Enterprise software vendors big and small are moving to quickly adopt the technology behind ChatGPT, the popular artificial intelligence tool developed by Microsoft-backed OpenAI.
San Francisco-based startup Klarity Intelligence is among early adopters that are marketing new tools targeted at finance departments in particular.
“It’s very clear that this is a technology that can bring immense value to finance teams,” Nischal Nadhamuni, chief technology officer and co-founder of Klarity Intelligence, said in an interview.
Klarity, which focuses on helping businesses to automate document-heavy workflows, is leveraging OpenAI’s technology in a new demo product available for free on the internet, with plans to unveil an enterprise-ready version within coming weeks.
The upgrade will allow clients to more quickly and easily perform functions such as validating billing and revenue data, according to Nadhamuni.
ChatGPT is an AI-driven natural language processing tool capable of interacting in a conversational way and producing responses to questions across a number of subject areas. The technology’s popularity is rapidly increasing, even as some worry about risks such as data security breaches.
Klarity’s demo product incorporates a new model of the technology, known as GPT-4. However, the tech startup is working to address data security issues and other potential concerns before making the upgraded system available to its clients, which include online video conferencing company Zoom Video Communications Inc. and cybersecurity firm Cloudflare Inc.
“We want to be able to test more internally before we do that,” Nadhamuni said.
Among other security protocols, Klarity is using end-to-end encryption and has opted out of any of its customer or user data being used by OpenAI for ChatGPT model training, he said.
In a related development, finance tech startup Brex has announced plans to launch new ChatGPT-style tools for CFOs.
The new tools, which are set to be made available later in 2023 through Brex’s Empower platform, expand on work the company has done with Scale AI during the past year “to automatically parse receipts and invoices,” extracting data to enable automatic policy enforcement, the company said in a March 7 press release. “Strict” privacy controls will be maintained as the new features are rolled out, it said.
Other early ChatGPT adopters include bigger companies that are rolling out broader tools.
Last week, Microsoft said it was planning to bring ChatGPT-like features to Microsoft 365, its product suite that includes Word documents, Excel spreadsheets, PowerPoint presentations and Outlook emails.
The software giant announced in January that it was extending a partnership with OpenAI, making a new multiyear, multibillion-dollar investment in the startup company.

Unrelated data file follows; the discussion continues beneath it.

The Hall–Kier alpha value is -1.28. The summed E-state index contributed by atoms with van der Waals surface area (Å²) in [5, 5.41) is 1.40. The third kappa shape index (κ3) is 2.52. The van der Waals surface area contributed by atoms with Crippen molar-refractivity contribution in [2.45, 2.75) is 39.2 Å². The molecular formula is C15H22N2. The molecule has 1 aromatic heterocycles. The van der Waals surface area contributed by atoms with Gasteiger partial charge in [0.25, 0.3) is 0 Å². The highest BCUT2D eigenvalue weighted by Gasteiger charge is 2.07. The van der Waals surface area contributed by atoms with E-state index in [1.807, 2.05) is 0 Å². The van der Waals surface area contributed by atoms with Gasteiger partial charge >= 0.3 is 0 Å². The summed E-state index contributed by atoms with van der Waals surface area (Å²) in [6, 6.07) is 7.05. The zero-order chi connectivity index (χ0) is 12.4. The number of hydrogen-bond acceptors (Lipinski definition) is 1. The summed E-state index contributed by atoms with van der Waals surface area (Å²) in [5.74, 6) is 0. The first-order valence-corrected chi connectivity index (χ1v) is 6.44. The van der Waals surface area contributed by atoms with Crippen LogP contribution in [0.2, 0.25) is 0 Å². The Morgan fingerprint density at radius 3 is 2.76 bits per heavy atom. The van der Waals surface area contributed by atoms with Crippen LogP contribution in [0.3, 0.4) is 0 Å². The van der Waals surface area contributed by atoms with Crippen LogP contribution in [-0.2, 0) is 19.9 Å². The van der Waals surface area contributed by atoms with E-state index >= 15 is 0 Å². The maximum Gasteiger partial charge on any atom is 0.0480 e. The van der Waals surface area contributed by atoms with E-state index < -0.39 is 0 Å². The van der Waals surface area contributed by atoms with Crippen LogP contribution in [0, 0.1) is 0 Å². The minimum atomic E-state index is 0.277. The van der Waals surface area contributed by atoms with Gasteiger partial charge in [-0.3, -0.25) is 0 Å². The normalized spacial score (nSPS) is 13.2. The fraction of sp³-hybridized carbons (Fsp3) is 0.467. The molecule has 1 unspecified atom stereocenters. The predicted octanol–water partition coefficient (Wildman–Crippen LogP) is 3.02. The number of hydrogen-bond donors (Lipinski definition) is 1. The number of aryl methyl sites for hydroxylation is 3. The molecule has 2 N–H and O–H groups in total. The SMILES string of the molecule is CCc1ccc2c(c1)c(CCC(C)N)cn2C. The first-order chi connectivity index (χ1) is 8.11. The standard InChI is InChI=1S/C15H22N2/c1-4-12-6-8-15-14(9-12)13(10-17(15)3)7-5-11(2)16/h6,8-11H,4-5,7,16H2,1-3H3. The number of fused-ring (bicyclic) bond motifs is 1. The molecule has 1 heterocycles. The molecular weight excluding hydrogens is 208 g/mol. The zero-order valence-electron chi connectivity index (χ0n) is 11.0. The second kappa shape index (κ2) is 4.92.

Earlier this month, Salesforce Inc. unveiled a ChatGPT app for its Slack business messaging platform.
Meanwhile, Google has said it’s experimenting with a ChatGPT competitor known as Bard.
Klarity said on March 15 that it began using GPT-4 in a demo platform that allows users to extract data from PDF documents and graphs that can then be reviewed and analyzed in minutes.
That announcement came just a day after GPT-4 was released to the public. Prior to that, Klarity had been experimenting with the technology’s previous iteration, GPT-3.5.
Beginning in April, all new Klarity customers will get the GPT-4 driven platform, and existing ones will be offered migration options, the company said in a press release.
Klarity’s platform can extract the payment terms in a PDF contract and automatically populate them into an invoicing system, the company said.
It also helps ease order management, billing and revenue recognition reviews, “processes that have traditionally been performed manually by large teams of analysts who reconcile data between systems and documents for accuracy and completeness and then populate long revenue checklists,” according to the release.
Previously, the company used its own custom AI models to create document summaries for finance and accounting teams that pulled out “high-level details such as licensed products, payment terms, addresses and non-standard language,” the release said.
With GPT-4 embedded across the platform, customers now will have the ability to instantly set up new extraction fields within minutes, as well as use AI capabilities in the tool to compare data such as party names, dates, and addresses, it said.
The enhanced platform also allows users to “chat” with their documents, according to Nadhamuni. For example, the platform could be asked to search revenue contracts for “refund upon termination for convenience” clauses.
“This is a very damaging clause, because it means your customer can end the contract and be entitled to a refund, so you want to know if your contract has one of those,” he said.